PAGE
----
Written by Gary Boyle, Ottawa on Fri, 2007/03/02
Finally – A Lunar Eclipse
The typical wall calendar shows that this March 3rd will be a full moon other wise known as the Wolf Moon, and is scheduled to rise 5:50 p.m. locally. However, the magic to this event is the moon will be completely immersed in the earth’s shadow – a total lunar eclipse. Mid totality when the moon is deepest in our planet’s shadow, will occur at 6:21 p.m. (Eastern) after which the Moon will begin to slowly slide from the zone of darkness.
Written by Gary Boyle, Ottawa on Fri, 2007/02/02
Many of our nightly constellations are bright enough to be located from semi urban areas without problem. On the other hand, practice does make perfect when trying to spot dimmer groups such as Cancer the Crab, the Little Dipper along with other fainter shapes. However, when it comes to Canis Major – one of Orion’s hunting dogs, there is no denying as to its locating in the sky.
Written by Gary Boyle, Ottawa on Mon, 2007/01/01
A Winter Wonderland
Happy New Year everyone. Hope there were astro presents under the Christmas tree with your name on them. If so and for those of you that already have a telescope or even binoculars, January night skies await. Stepping outdoors on the next clear moonless night, your eyes immediately pick up the brilliant suns of Auriga, Gemini, Orion and Taurus. Eighteen of the brightest stars occupy these constellations and give the wintry sky a magical appearance.
Written by Gary Boyle, Ottawa on Mon, 2006/12/04
Some Pretty Cool Galaxies
Public star parties are a great place to show the wonders of the night sky to children and adults alike. One of the most frequently asked questions asked is, you guessed it, “how far can you see with this telescope”? In response the term light year is defined as a rounded off figure of ten trillion kilometres. Turning our instruments skywards to a faint smudge, we rattle off the estimated distance (in light years) we have previously read in books or found on web sites. With distances of nebulae and star clusters are listed in the thousands of light years category while residing in our Milky Way Galaxy, however, remote galaxies would be the correct answer.
Written by Gary Boyle, Ottawa on Wed, 2006/11/01
The night sky is a vast and ancient collection of mythological stories and superstition. In fact, one of the most famous legends is known as the Royal Family of Constellations in which six patches of sky take part in this nightly play. To sum up the story, King Cepheus and Queen Cassiopeia sacrificed their daughter Andromeda to the sea monster Cetus to appease the Gods. Perseus – our northern hero was on his way back from slaying the Medusa with her severed head in a potato bag. Hearing Andromeda’s cry for help, Perseus arrived not a moment too soon. Quickly thinking, Perseus showed the head of snakes to Cetus and monster immediately turned to stone. Our hero and his damsel fly off on Pegasus– the winged horse. As seen from 45 degrees north latitude, half of Perseus is a circumpolar, meaning that our hero will not dip below the northern horizon. The further north you travel, more constellation will not be lost. Buried within its borders are many fine celestial objects with the most famous being, the Double Cluster. These jewels are catalogued as NGC 884 and 869 which reside around7,000 light years (ly) from us. This duo is spectacular in binoculars and very low power binoculars.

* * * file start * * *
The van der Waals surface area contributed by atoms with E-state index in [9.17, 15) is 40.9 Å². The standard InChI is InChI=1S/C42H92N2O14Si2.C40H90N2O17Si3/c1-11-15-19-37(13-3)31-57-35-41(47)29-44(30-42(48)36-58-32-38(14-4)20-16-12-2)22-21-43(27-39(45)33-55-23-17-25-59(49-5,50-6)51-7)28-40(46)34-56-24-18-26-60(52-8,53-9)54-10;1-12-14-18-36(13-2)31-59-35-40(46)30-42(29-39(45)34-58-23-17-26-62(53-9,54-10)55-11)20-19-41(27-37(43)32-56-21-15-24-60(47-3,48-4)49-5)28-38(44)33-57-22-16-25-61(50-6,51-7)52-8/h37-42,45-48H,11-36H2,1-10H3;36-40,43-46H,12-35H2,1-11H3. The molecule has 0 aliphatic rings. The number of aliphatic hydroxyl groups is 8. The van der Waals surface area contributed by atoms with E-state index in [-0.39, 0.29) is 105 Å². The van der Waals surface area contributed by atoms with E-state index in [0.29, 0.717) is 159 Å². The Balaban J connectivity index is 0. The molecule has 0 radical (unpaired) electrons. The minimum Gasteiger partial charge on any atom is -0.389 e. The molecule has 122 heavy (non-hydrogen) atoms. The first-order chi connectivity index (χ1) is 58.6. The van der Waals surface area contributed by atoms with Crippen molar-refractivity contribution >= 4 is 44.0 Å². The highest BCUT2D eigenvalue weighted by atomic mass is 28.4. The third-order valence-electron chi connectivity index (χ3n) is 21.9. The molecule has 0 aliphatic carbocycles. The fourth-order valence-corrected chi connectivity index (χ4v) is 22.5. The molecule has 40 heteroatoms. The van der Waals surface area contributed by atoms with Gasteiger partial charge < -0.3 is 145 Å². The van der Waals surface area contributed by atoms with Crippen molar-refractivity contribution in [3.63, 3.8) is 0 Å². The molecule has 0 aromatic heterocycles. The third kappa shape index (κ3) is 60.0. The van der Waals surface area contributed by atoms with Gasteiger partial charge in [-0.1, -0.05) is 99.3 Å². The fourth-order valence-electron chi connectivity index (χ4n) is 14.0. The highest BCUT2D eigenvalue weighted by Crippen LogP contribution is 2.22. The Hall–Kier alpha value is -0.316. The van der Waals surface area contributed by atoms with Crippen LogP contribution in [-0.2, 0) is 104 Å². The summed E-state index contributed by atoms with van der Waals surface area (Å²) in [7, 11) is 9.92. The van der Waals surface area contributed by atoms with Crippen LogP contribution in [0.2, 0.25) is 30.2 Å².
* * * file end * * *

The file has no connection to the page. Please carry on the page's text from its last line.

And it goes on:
Written by Gary Boyle, Ottawa on Wed, 2006/10/04
October is well known for its wet weather. Cold, damp days are a sure indication winter is slowly creeping in. With this in mind, we will focus this month’s article on the watery constellation namely Aquarius – the Water Bearer and Pisces – the Fishes.
Written by Gary Boyle, Ottawa on Wed, 2006/09/06
As the days of September moves closer to the change of seasons at 00:03 hrs eastern on the 23rd, darkness creeps in earlier and earlier. After the 23rd, the hours of darkness will trump daylight hours. Here in Canada, the comfortable nights are coming to an end as the winter winds are only a couple of months away. Until then we have a good number of targets to nail down – so let’s get started.
Written by Gary Boyle, Ottawa on Wed, 2006/08/02
The Glorious Milky Way
If you have never experienced the true portrait of the Milky Way Galaxy unfold before your eyes far off in the countryside on a Moonless night, you are missing one of the grandest moments of your life. I recently had the chance to rent a cottage by the lake with my family for ten days, around new Moon. By 10 p.m. locally, the stars began to show themselves, one by one.
Written by Gary Boyle, Ottawa on Mon, 2006/07/03
Taming the Serpent
One of the largest constellations in the sky is Ophiuchus – the serpent holder. Located directly below Hercules, it lies on the meridian at about 9:30 p.m. at the beginning of the month. This huge area of sky covers close to a thousand square degrees and is home to no less than 13 globular clusters equal to or brighter than tenth magnitude. This means on nights of good seeing, you should be able to sweep up these treasures in simple binoculars.
Written by Peter Jedicke, London on Tue, 2006/06/27